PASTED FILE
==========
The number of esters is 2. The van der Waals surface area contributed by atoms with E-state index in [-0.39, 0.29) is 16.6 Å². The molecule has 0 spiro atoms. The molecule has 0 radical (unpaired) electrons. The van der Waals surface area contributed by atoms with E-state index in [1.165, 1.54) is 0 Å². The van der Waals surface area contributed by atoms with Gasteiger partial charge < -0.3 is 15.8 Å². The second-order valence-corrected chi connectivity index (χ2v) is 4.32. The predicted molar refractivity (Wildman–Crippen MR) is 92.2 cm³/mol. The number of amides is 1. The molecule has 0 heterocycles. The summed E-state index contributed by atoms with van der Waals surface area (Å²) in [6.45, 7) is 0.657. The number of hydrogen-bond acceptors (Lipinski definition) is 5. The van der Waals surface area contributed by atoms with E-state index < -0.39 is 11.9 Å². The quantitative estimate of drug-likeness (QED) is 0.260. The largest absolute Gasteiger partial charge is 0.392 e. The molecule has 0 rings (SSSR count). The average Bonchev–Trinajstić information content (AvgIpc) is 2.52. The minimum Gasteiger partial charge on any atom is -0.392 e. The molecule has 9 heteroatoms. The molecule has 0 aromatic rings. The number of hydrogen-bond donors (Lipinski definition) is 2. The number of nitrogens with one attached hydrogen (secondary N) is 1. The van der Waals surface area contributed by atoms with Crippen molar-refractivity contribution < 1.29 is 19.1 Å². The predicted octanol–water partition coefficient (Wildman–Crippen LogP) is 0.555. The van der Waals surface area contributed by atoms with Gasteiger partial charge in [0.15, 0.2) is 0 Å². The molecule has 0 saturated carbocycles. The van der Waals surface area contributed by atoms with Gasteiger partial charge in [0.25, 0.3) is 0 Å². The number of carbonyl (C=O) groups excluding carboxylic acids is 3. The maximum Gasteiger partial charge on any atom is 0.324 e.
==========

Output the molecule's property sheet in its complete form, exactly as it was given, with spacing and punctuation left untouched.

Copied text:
The number of esters is 2. The van der Waals surface area contributed by atoms with E-state index in [-0.39, 0.29) is 16.6 Å². The molecule has 0 spiro atoms. The molecule has 0 radical (unpaired) electrons. The van der Waals surface area contributed by atoms with E-state index in [1.165, 1.54) is 0 Å². The van der Waals surface area contributed by atoms with Gasteiger partial charge < -0.3 is 15.8 Å². The second-order valence-corrected chi connectivity index (χ2v) is 4.32. The predicted molar refractivity (Wildman–Crippen MR) is 92.2 cm³/mol. The number of amides is 1. The molecule has 0 heterocycles. The summed E-state index contributed by atoms with van der Waals surface area (Å²) in [6.45, 7) is 0.657. The number of hydrogen-bond acceptors (Lipinski definition) is 5. The van der Waals surface area contributed by atoms with E-state index < -0.39 is 11.9 Å². The quantitative estimate of drug-likeness (QED) is 0.260. The largest absolute Gasteiger partial charge is 0.392 e. The molecule has 0 rings (SSSR count). The average Bonchev–Trinajstić information content (AvgIpc) is 2.52. The minimum Gasteiger partial charge on any atom is -0.392 e. The molecule has 9 heteroatoms. The molecule has 0 aromatic rings. The number of hydrogen-bond donors (Lipinski definition) is 2. The number of nitrogens with one attached hydrogen (secondary N) is 1. The van der Waals surface area contributed by atoms with Crippen molar-refractivity contribution < 1.29 is 19.1 Å². The predicted octanol–water partition coefficient (Wildman–Crippen LogP) is 0.555. The van der Waals surface area contributed by atoms with Gasteiger partial charge in [0.15, 0.2) is 0 Å². The molecule has 0 saturated carbocycles. The van der Waals surface area contributed by atoms with Gasteiger partial charge in [0.25, 0.3) is 0 Å². The number of carbonyl (C=O) groups excluding carboxylic acids is 3. The maximum Gasteiger partial charge on any atom is 0.324 e.